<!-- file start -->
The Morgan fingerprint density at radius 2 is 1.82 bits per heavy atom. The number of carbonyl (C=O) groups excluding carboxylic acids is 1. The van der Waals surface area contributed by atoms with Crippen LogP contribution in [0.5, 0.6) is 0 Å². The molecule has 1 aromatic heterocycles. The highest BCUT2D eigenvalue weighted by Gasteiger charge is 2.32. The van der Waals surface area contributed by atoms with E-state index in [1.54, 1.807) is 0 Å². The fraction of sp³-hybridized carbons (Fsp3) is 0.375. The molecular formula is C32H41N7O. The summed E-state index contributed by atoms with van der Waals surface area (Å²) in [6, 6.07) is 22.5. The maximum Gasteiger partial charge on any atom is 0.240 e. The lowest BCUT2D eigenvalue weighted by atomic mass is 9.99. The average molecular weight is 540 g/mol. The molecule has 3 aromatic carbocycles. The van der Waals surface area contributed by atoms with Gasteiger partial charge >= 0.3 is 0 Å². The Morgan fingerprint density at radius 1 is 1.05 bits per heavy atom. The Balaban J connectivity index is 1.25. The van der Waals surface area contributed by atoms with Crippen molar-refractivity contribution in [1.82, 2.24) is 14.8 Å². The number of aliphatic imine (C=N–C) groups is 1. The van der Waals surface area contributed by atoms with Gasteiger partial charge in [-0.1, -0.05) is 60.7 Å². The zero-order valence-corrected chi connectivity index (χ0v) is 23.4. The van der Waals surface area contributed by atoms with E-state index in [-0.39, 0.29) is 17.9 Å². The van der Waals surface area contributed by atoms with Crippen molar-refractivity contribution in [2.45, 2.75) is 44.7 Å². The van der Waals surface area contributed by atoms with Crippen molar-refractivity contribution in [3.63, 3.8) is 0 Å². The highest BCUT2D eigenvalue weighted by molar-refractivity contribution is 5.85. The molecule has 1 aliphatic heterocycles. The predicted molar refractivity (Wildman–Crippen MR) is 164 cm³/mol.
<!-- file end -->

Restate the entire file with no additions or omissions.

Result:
The Morgan fingerprint density at radius 2 is 1.82 bits per heavy atom. The number of carbonyl (C=O) groups excluding carboxylic acids is 1. The van der Waals surface area contributed by atoms with Crippen LogP contribution in [0.5, 0.6) is 0 Å². The molecule has 1 aromatic heterocycles. The highest BCUT2D eigenvalue weighted by Gasteiger charge is 2.32. The van der Waals surface area contributed by atoms with E-state index in [1.54, 1.807) is 0 Å². The fraction of sp³-hybridized carbons (Fsp3) is 0.375. The molecular formula is C32H41N7O. The summed E-state index contributed by atoms with van der Waals surface area (Å²) in [6, 6.07) is 22.5. The maximum Gasteiger partial charge on any atom is 0.240 e. The lowest BCUT2D eigenvalue weighted by atomic mass is 9.99. The average molecular weight is 540 g/mol. The molecule has 3 aromatic carbocycles. The van der Waals surface area contributed by atoms with Gasteiger partial charge >= 0.3 is 0 Å². The Morgan fingerprint density at radius 1 is 1.05 bits per heavy atom. The Balaban J connectivity index is 1.25. The van der Waals surface area contributed by atoms with Crippen molar-refractivity contribution in [1.82, 2.24) is 14.8 Å². The number of aliphatic imine (C=N–C) groups is 1. The van der Waals surface area contributed by atoms with Gasteiger partial charge in [-0.1, -0.05) is 60.7 Å². The zero-order valence-corrected chi connectivity index (χ0v) is 23.4. The van der Waals surface area contributed by atoms with E-state index in [-0.39, 0.29) is 17.9 Å². The van der Waals surface area contributed by atoms with Crippen molar-refractivity contribution in [2.45, 2.75) is 44.7 Å². The van der Waals surface area contributed by atoms with Crippen molar-refractivity contribution in [3.63, 3.8) is 0 Å². The highest BCUT2D eigenvalue weighted by molar-refractivity contribution is 5.85. The molecule has 1 aliphatic heterocycles. The predicted molar refractivity (Wildman–Crippen MR) is 164 cm³/mol.